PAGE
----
Just minutes before the convoy began its journey, a soldier in the highway-safety office at Camp Anaconda tried warning the unit, "Sorry, looks like Sword is closed until further notice." But the soldier mistakenly sent the e-mail to himself, according to an article in Esquire magazine. The Pentagon declined to comment on the report.
"When the lieutenant gave them the safety briefing, I was sick to my stomach," says Bailey, whose convoy was supposed to follow Maupin's group about 20 minutes later. "Because I knew something would happen."
At first, insurgents hit the 26-vehicle convoy with machine-gun fire. Then, Maupin and his group were hit by mortar rounds and rocket-propelled grenades, damaging the fuel tankers and Army vehicles. The driver of Maupin's truck was killed as it caught on fire and ran off the road.
When the dust cleared, two soldiers and six civilian contractors had been killed, 10 soldiers and contractors had been wounded and nine people were unaccounted for. One of the missing drivers, Thomas Hamill, was taken hostage but escaped his captors on May 2, 2004. Another driver, Timothy Bell, remains missing and is presumed dead.
"The ambush worked according to the way they had it worked out," says Bailey. "It was textbook perfect."
Soon after Maupin was nabbed, the military set up a small task force of four or five soldiers led by an officer tasked with finding the missing soldier. The task force conducts weekly meetings about Maupin's case with the Hostage Working Group. Working on leads it gets from local Iraqis and detainees, the U.S. military has raided towns, searched fields and prisons to find him.
"No stone was unturned for Keith Maupin," says O'Shea. "You can never say never. Look at [contractor] Roy Hallums, who was in a hole in the ground for 311 days. We had nothing on him for months and the consensus was that he'd been killed. And then we brought him back alive."
O'Shea shares the concerns of some POW/MIA groups that Maupin may never be found, that the militants who nabbed Maupin -- and others who know of his whereabouts -- may have been killed in Baghdad's violent mayhem over the last two years.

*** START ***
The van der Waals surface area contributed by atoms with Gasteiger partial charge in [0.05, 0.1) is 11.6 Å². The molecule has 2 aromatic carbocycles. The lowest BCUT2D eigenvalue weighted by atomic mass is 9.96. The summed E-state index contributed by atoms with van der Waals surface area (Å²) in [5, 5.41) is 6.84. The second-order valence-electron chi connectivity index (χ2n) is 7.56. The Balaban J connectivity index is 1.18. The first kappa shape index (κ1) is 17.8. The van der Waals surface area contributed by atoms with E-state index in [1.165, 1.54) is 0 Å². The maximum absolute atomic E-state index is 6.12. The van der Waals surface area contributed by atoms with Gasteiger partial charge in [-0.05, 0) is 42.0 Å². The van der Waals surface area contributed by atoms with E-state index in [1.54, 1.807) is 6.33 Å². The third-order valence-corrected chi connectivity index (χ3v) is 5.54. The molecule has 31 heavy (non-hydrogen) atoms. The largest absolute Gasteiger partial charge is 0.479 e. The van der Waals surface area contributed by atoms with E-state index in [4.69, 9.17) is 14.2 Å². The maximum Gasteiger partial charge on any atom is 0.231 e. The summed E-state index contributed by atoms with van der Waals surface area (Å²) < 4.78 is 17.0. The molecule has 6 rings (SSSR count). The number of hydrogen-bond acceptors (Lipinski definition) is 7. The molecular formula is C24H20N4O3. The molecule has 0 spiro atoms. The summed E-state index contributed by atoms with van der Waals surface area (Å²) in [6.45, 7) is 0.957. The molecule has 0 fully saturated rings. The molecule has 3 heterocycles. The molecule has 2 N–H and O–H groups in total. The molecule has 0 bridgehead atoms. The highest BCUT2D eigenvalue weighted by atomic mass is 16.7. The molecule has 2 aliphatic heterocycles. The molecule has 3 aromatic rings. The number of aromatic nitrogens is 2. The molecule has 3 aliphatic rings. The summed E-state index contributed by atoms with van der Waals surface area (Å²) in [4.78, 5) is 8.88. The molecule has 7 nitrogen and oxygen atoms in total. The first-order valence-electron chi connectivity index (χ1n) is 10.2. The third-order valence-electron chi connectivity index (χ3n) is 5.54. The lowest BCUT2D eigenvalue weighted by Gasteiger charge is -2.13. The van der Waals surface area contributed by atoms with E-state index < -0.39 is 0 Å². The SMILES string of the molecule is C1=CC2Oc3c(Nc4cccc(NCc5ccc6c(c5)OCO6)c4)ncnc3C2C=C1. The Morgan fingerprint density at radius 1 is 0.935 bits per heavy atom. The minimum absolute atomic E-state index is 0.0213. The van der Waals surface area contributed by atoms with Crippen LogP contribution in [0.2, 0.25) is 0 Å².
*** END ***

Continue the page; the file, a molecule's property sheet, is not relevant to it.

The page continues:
But he remains convinced that there must still be traces left. "Someone in Iraq knows where Keith is buried," says O'Shea. "The way the tribal communities work over there and the way that information travels, there are more than four people who know where he is."
Of all the American soldiers and contractors who have been kidnapped in Iraq, 5 percent were rescued, 2 percent escaped, 30 percent were released, 35 percent were killed and 20 percent are still missing from April 2004 to April 2006, according to O'Shea.
Aside from Maupin, Iraqi-American soldier Ahmed Qusai al-Taayie is the only other U.S. soldier still missing. There are also several American contractors who have been kidnapped and who have not yet been recovered.
During the first Gulf War, pilot Scott Speicher's F/A-18 was shot down over Iraq and he remains missing in action. And, by some estimates, at least 2,500 U.S. soldiers who fought in the Vietnam War remain missing.
But in Batavia, where yellow ribbons and American flags are ubiquitous, the community has not given up hope for Maupin. Every day, neighbors come in to make donations for the care packages that the Maupins send to soldiers in Iraq and to offer their support to the family.
And Maupin's unit hasn't forgotten about him either. Bailey is going back to Iraq for his third tour in a few months and his mission will be looking for his friend. Sustained by memories of Maupin -- his love of the music of Three Doors Down and his physical strength ("We had a push-up contest in Kuwait and he won. Wearing his bulletproof vest and helmet, he did 100 push-ups"), Bailey plans to talk to commanders and soldiers about the search.
"I'd really like to get out there and hunt for him -- we won't rest until we bring Matt back."